Not only have I been gone for a week, but I’ve also been absolutely too tired to think about writing something up yet. But here I am! Somewhat well rested and unpacked… yet again.
To be completely honest, I fell in love with Berlin. You walk around this city and just run into history – like Rome, but a much more modern, recent history that hit me a lot harder.
On our first day, we took a walking tour around the sites of the city. We saw a beautiful cathedral, the Memorial to the Murdered Jews of Europe, and multiple large squares with churches and music halls.
A picture not included here is that we stood, in the cold, in an empty parking lot. Cold, shivering, and wanting to keep moving, we were doubtful that it was necessary – until our tour guide told us that we were standing on top of where Hitler’s old bunker stood, the bunker where he ultimately ended his life. And that, my friends, is why walking around Berlin is amazing.
Also, just so you know for your obviously inevitable trip to Berlin – the kebab is amazing. Get the kebab.
**note that the next few paragraphs will talk about our visit to a concentration camp, until the next line of asterisks**
The next day, we went on a tour of Sachsenhausen. Sachsenhausen was a labor camp, which will make this part of the blog very hard for me to write. I don’t want to make any jokes, and it’s hard to say that going to a concentration camp was a good experience. But it was one of the most powerful experiences I’ve ever had, and I am so, so grateful that I was given this opportunity.
We walked the premises, and our tour guide told us what had occurred in each corner of the triangular-shaped camp. The only word I can find is powerful, and I encourage any people who are interested in more to research the camp itself and to try to visit it one day, because I will not do it justice.
After going to the Pergmamon Museum in the day, and seeing the original Ishtar Gate that served as the entrance to Babylon, we went to the Game Science Center! This was practically a playground of innovative game technologies and new ways to game – games where your body was the controller, audio simulation, and even an area of kinetic sand that I did not leave for a very, very long time.
The next day, we went to Berlin’s Video Game Museum. The museum was full of practically every game console throughout history, and of course they had a bunch of playable games for us to try out.
We walked through and had an assignment to make a timeline of technological advancements in games, but once that was done? Time to play!
(I didn’t get more pictures than this because I got really preoccupied with just how many games I could play. Sorry but not actually that sorry!)
We then had the rest of the day to explore Berlin. Most of our class went to walk down the East Side Gallery – what one of my classmates dubbed the “happy side of the wall”. Two main sections of the Berlin Wall remain: one that was kept how it looked back when it was torn down (this week is the 30th anniversary!!), and one where artists were invited to paint and graffiti the wall to make it into a work of art.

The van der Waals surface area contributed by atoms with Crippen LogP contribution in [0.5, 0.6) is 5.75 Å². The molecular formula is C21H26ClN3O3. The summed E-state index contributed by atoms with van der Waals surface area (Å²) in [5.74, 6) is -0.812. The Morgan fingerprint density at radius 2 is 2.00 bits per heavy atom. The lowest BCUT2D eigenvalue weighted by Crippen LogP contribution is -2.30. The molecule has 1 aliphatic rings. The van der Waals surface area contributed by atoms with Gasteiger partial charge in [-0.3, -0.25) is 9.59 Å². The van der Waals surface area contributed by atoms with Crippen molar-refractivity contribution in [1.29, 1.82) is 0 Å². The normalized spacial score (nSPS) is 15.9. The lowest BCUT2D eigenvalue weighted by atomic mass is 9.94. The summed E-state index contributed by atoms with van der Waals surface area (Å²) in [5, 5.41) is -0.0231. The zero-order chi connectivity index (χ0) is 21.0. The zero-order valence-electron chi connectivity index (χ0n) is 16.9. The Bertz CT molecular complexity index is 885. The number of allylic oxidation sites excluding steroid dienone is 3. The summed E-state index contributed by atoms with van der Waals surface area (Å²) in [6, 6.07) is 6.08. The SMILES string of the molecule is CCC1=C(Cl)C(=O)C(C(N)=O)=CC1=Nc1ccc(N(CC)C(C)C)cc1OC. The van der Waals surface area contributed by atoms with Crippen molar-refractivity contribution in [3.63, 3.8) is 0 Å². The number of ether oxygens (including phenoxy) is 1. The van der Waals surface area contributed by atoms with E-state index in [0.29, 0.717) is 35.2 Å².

It’s nearly a mile long, and we loved getting to take a nice walk down the entire thing.
As hard as it was to say goodbye to Berlin, the next morning we boarded a train for Hamburg!
Also, while it’s on my mind, I wanted to mention that being vegetarian on this trip was…a TRIP. Berlin has a very high percentage of vegans, but Hamburg…doesn’t. So between the meals the program chose for us (one of which was just a giant plate of sausage and meat placed in front of all of us while I got a separate meal) and finding choices out on our own….it was an experience. Vegetarians be aware. Germany loves their meat.
In Hamburg, a lot of our academic visits were meeting with companies and independent game developers! I obviously don’t have pictures from those (confidentiality and all that), but I wanted to mention that they were SO cool and informative! Seeing the place where games are made (BYTO game company) or talking about what it’s like to not work for a giant game corporation put the entire gaming industry in a lot of useful perspective.
Our most physical academic visit in Hamburg, though, was an escape room.
So, in case you haven’t noticed at this point, I’m an anxious person. I was genuinely nervous that I wouldn’t enjoy the escape room and maybe would either have a panic attack or make my team hate me with how frustrated I got.
But neither happened! My team (the class was split into three) was able to escape from our mock prison setting with about two minutes to spare – we actually had opened the door like two minutes before we realized it was open, so really we did it even faster.
We also had a lot of time to see Hamburg as a city, taking a boat tour around the main harbor and exploring the museums – on Thursday, most public museums were free due to their Reformation Day!
A group of us had one goal when we got to Hamburg – go to the Miniature Wonderland. This is basically a big space filled with miniature recreations of different countries, everywhere from America to specific cities in Germany to Rome and Malta. It’s Germany’s most visited attraction (according to the website ;)) and I absolutely LOVED it. I want to ask if they have any job openings. I want to make tiny buildings.
And then, before we knew it, it was time to leave Hamburg! This week absolutely FLEW by…and yet I am so so tired anyway. I am so grateful to DIS for giving us these travel opportunities – they put us in amazing hotels and sent us to great restaurants. Not only did I maybe find one of my new favorite European cities, but I got so much closer to the others in my class.
Thank you for treating this group of programmers* so well, Germany! You smelled like chocolate most of the time, you were cold, but you were so good to us.
*and one artist turned programmer (me)